Clara’s behaviour here is problematic because it’s supposed to be but that doesn’t stop it from being lemon difficult in relation to the arc of the character and the structure of the series. Thanks to the way it’s written and shot and Jenna’s tender performance, the motivational groundwork is there but nevertheless given everything they’ve been through together, as is always the case between Doctor and companion, it feels wrong that she wouldn’t just ask him, however undramatic that is, that we have watch this false drama in a purposefully fake as Genesis in The Search for Spock set (which looked exciting in the trailer) in order to get to that point.

If the previous ten episodes have been about making the Doctor seem unapproachable enough so that we don’t feel like he would help her anyway in this moment, just as she doesn’t, “Is that how you think of me...” (I’m paraphrasing), that really, really, well, sucks. Plus in the post-Flatline “world” it doesn’t seem to make that much sense especially if she’s had adventures with him between In The Forest of the Night and Danny’s accident has the Doctor’s convenient lack of availability, which may yet have an in-story reasoning but now I’m also in danger of bean-plating so I’ll move on.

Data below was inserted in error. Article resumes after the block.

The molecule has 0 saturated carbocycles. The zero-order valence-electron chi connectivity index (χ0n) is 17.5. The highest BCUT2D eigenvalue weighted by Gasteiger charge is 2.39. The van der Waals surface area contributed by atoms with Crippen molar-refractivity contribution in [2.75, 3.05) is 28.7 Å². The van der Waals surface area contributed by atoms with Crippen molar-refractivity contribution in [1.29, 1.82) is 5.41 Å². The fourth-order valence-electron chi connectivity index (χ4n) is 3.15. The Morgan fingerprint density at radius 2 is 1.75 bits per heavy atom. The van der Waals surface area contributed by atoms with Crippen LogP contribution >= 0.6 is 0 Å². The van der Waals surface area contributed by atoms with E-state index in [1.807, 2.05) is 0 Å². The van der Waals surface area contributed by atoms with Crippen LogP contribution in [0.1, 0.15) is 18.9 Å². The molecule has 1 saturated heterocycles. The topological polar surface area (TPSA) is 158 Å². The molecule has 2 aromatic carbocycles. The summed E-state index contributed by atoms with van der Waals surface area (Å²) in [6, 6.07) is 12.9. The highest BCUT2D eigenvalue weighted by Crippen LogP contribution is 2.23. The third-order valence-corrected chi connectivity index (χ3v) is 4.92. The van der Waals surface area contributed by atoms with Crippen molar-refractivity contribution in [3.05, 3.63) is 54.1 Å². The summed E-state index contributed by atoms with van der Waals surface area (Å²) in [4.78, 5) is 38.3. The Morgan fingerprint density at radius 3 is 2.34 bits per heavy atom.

To those preview clips, that shooting outside St Pauls. As we’ve already discussed, obvious is obvious and the show’s notorious for naming a story after a monster then having everything being terribly surprised therein when said monster reveals themselves for the first cliffhanger. Dark Water doesn’t go that far, but a fair proportion of the episode is about teasing the reveal of the Cybermen before they finally appear and although some elements, like the doors, feel like literal winks to us viewers who knew what was coming, I do wonder if they would instead have been even more exciting if we’d not been away of their implications beforehand.

The episode drags in places and I think it’s partly that, the Daleks in Manhattan syndrome of the audience watching characters investigating and catching-up to their knowledge and the Missy question isn’t enough in this instance for the story to ride through on. Which seems like I’m simply trying to find fault with what’s otherwise a pretty good instalment, but like that previous episode, it is interesting how external marketing forces can change the perceptions of a story without it necessarily being said story’s blunder (then it was the cliffhanger appearing on the cover of the Radio Times). Viewers who’ve managed to avoid such things will have a completely different appreciation.